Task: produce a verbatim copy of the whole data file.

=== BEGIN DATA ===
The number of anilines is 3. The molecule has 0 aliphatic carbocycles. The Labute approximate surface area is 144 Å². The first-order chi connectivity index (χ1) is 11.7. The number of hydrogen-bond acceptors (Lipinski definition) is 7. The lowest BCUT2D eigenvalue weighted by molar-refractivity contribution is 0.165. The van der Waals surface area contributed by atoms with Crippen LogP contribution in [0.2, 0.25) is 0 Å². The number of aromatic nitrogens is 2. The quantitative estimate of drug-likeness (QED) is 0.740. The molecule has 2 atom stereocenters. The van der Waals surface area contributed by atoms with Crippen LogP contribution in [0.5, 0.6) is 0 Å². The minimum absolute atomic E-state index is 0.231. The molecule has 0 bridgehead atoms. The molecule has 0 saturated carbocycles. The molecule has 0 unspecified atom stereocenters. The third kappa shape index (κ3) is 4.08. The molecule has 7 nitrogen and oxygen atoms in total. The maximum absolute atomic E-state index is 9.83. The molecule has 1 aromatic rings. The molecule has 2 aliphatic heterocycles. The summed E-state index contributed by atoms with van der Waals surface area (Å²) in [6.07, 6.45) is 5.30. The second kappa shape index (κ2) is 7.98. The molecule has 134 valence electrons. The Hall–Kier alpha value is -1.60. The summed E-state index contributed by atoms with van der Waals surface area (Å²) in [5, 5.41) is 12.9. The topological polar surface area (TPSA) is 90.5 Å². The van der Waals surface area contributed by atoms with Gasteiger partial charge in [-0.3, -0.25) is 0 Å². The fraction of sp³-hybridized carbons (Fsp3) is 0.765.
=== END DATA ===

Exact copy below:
The number of anilines is 3. The molecule has 0 aliphatic carbocycles. The Labute approximate surface area is 144 Å². The first-order chi connectivity index (χ1) is 11.7. The number of hydrogen-bond acceptors (Lipinski definition) is 7. The lowest BCUT2D eigenvalue weighted by molar-refractivity contribution is 0.165. The van der Waals surface area contributed by atoms with Crippen LogP contribution in [0.2, 0.25) is 0 Å². The number of aromatic nitrogens is 2. The quantitative estimate of drug-likeness (QED) is 0.740. The molecule has 2 atom stereocenters. The van der Waals surface area contributed by atoms with Crippen LogP contribution in [0.5, 0.6) is 0 Å². The minimum absolute atomic E-state index is 0.231. The molecule has 0 bridgehead atoms. The molecule has 0 saturated carbocycles. The molecule has 0 unspecified atom stereocenters. The third kappa shape index (κ3) is 4.08. The molecule has 7 nitrogen and oxygen atoms in total. The maximum absolute atomic E-state index is 9.83. The molecule has 1 aromatic rings. The molecule has 2 aliphatic heterocycles. The summed E-state index contributed by atoms with van der Waals surface area (Å²) in [6.07, 6.45) is 5.30. The second kappa shape index (κ2) is 7.98. The molecule has 134 valence electrons. The Hall–Kier alpha value is -1.60. The summed E-state index contributed by atoms with van der Waals surface area (Å²) in [5, 5.41) is 12.9. The topological polar surface area (TPSA) is 90.5 Å². The van der Waals surface area contributed by atoms with Gasteiger partial charge in [-0.3, -0.25) is 0 Å². The fraction of sp³-hybridized carbons (Fsp3) is 0.765.